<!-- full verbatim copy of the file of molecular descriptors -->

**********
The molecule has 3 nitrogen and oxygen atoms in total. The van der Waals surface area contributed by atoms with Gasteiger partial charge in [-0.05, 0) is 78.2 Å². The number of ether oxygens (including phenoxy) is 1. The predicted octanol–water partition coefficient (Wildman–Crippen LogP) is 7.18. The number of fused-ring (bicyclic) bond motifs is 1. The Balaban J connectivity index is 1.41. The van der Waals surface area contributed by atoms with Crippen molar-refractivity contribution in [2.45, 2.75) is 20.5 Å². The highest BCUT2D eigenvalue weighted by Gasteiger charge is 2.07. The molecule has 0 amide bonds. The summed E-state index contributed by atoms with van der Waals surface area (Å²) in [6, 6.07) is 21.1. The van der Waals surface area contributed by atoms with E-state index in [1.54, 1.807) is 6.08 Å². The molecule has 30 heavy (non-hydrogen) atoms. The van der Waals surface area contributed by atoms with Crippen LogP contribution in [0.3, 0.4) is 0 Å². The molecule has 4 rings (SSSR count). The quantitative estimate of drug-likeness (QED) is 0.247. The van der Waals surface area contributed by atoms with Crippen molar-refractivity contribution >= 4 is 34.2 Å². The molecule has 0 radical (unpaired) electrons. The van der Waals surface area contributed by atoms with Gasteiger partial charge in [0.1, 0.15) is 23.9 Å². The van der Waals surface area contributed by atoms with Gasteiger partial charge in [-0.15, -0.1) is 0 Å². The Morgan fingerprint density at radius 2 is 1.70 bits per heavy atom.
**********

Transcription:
The molecule has 3 nitrogen and oxygen atoms in total. The van der Waals surface area contributed by atoms with Gasteiger partial charge in [-0.05, 0) is 78.2 Å². The number of ether oxygens (including phenoxy) is 1. The predicted octanol–water partition coefficient (Wildman–Crippen LogP) is 7.18. The number of fused-ring (bicyclic) bond motifs is 1. The Balaban J connectivity index is 1.41. The van der Waals surface area contributed by atoms with Crippen molar-refractivity contribution in [2.45, 2.75) is 20.5 Å². The highest BCUT2D eigenvalue weighted by Gasteiger charge is 2.07. The molecule has 0 amide bonds. The summed E-state index contributed by atoms with van der Waals surface area (Å²) in [6, 6.07) is 21.1. The van der Waals surface area contributed by atoms with E-state index in [1.54, 1.807) is 6.08 Å². The molecule has 30 heavy (non-hydrogen) atoms. The van der Waals surface area contributed by atoms with Crippen LogP contribution in [0.3, 0.4) is 0 Å². The molecule has 4 rings (SSSR count). The quantitative estimate of drug-likeness (QED) is 0.247. The van der Waals surface area contributed by atoms with Crippen molar-refractivity contribution >= 4 is 34.2 Å². The molecule has 0 radical (unpaired) electrons. The van der Waals surface area contributed by atoms with Gasteiger partial charge in [0.1, 0.15) is 23.9 Å². The van der Waals surface area contributed by atoms with Gasteiger partial charge in [-0.15, -0.1) is 0 Å². The Morgan fingerprint density at radius 2 is 1.70 bits per heavy atom.